September 2011

CPJ Blog

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Burundi media defy censorship order

September 30, 2011 5:40 PM ET

Tensions between the Burundi government and the local press are bound to increase as several media this week defied an order not to investigate or discuss a recent massacre. While officials say the measure is "temporary" and necessary to safeguard national unity and the course of justice, independent journalists...

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Mexico murder may be social media watershed

September 30, 2011 10:15 AM ET

María Elizabeth Macías Castro's killers made sure their actions were understood. In a macabre, carefully orchestrated mise-en-scene, they placed her body in front of a poster with the ominous note. Nearby they left a computer keyboard, with a pair of headphones on her decapitated head....

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Fighting abusive litigation against journalists

September 29, 2011 10:44 AM ET

CPJ and others who defend the rights of journalists are rightly alarmed when public officials and other powerful figures instigate baseless criminal prosecutions that can send journalists to prison and force them to pay heavy fines. A case pending in the Inter-American Court of Human Rights, Fontevecchia & D'Amico vs....

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When a bug fix can save a journalist's life

September 29, 2011 9:22 AM ET

One of the most exciting aspects of working on Internet technologies is how quickly the tools you build can spread to millions of users worldwide. It's a heady experience, one that has occurred time and again here in Silicon Valley. But there's also responsibility that attaches to that excitement. For...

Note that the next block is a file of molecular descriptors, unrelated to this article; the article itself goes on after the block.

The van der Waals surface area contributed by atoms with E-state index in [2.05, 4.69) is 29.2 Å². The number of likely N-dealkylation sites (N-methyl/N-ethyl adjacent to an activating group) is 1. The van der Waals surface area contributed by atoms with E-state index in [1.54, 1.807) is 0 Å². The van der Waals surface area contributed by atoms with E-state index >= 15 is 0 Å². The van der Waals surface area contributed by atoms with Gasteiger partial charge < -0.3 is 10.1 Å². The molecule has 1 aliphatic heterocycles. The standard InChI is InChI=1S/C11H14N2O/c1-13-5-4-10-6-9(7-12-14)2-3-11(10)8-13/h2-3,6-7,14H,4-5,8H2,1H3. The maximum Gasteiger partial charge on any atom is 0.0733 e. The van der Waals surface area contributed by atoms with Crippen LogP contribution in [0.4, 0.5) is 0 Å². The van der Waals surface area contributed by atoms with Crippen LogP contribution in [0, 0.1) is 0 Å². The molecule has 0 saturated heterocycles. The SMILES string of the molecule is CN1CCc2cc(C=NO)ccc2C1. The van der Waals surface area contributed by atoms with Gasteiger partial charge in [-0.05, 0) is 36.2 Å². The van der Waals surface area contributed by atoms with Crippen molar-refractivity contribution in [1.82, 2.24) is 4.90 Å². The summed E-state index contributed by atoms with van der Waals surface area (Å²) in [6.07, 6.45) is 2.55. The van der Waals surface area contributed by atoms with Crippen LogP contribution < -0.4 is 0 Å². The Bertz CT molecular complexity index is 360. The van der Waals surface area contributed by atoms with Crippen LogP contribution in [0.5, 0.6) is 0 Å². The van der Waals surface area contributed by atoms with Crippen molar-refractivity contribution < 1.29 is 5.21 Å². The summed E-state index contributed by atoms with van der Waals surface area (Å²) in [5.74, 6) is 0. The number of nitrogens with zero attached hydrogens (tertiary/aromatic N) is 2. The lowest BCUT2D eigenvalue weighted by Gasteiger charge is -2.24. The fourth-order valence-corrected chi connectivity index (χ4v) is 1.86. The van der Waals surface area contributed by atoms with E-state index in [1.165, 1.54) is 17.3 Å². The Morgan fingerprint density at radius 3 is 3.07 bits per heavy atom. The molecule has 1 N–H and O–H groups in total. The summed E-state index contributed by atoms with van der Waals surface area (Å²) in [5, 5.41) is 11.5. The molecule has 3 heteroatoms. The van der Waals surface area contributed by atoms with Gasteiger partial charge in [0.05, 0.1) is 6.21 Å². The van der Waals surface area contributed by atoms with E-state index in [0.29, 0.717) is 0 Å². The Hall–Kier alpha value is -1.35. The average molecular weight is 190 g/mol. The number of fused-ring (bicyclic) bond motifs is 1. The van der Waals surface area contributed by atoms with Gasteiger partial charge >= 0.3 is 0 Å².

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President Correa is not a criminal (but he is intolerant)

September 27, 2011 1:20 PM ET

In a truly bizarre exchange that took place at Columbia University Friday, Ecuadoran President Rafael Correa responded to a question from CPJ's Senior Program Coordinator Carlos Lauría by calling him a liar....

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UNESCO must reject Obiang prize bid

September 26, 2011 5:29 PM ET

The Committee to Protect Journalists joined with eight other human rights organizations today in opposing the bid for a UNESCO life sciences prize named after Equatorial Guinea President Teodoro Obiang Nguema Mbasogo. CPJ and other groups have consistently voiced their opposition to this prize, saying that Equatorial Guinea's human rights...

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Correa lambastes press in Columbia speech

September 26, 2011 2:35 PM ET

"Sir, you are lying and a liar." With these words, uttered before an audience of around 150 people, Ecuadoran President Rafael Correa dispelled any doubt as to whether he might cool his explosive rhetoric in the face of criticism. His harsh words came in response to a critical question...

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Eritrea: Let's lift the shroud of 10 years of misery

September 23, 2011 3:57 PM ET

Since Zaid Tewelde's husband, an Eritrean freedom fighter turned playwright and journalist, was arrested in September 2001, she has spent each passing day coping with the burning questions of her two young sons, age 9 and 10, "Where is my dad? When are we going to see him?" And...

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State secrets claim withdrawn in UK hacking probe

September 23, 2011 9:34 AM ET

London's Metropolitan Police this week dropped their attempt to leverage the Official Secrets Act to force The Guardian to reveal confidential sources for stories about the phone-hacking scandal that has gripped the UK's political and media world. The Met's reversal is welcome, but its unprecedented attempt to invoke espionage...

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Gambia VP touts tourism, downplays human rights issues

September 21, 2011 3:26 PM ET

The Gambia has an image problem: Dubbed the "Smiling Coast of Africa," it is a tourist destination, but its government has one of the region's worst records of human rights abuses. On Tuesday, at an African tourism promotion event in New York City, Gambian Vice-President Isatou Njie-Saidy headed a...

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Video: Yemeni cameraman films himself being wounded

September 20, 2011 12:29 PM ET

New video from The Telegraph shows Yemeni journalist Hassan al-Wadhaf's footage of being hit in the face by sniper fire during protests in Sana'a. Al-Wadhaf, who is in critical condition, works for the Arabic Media Agency....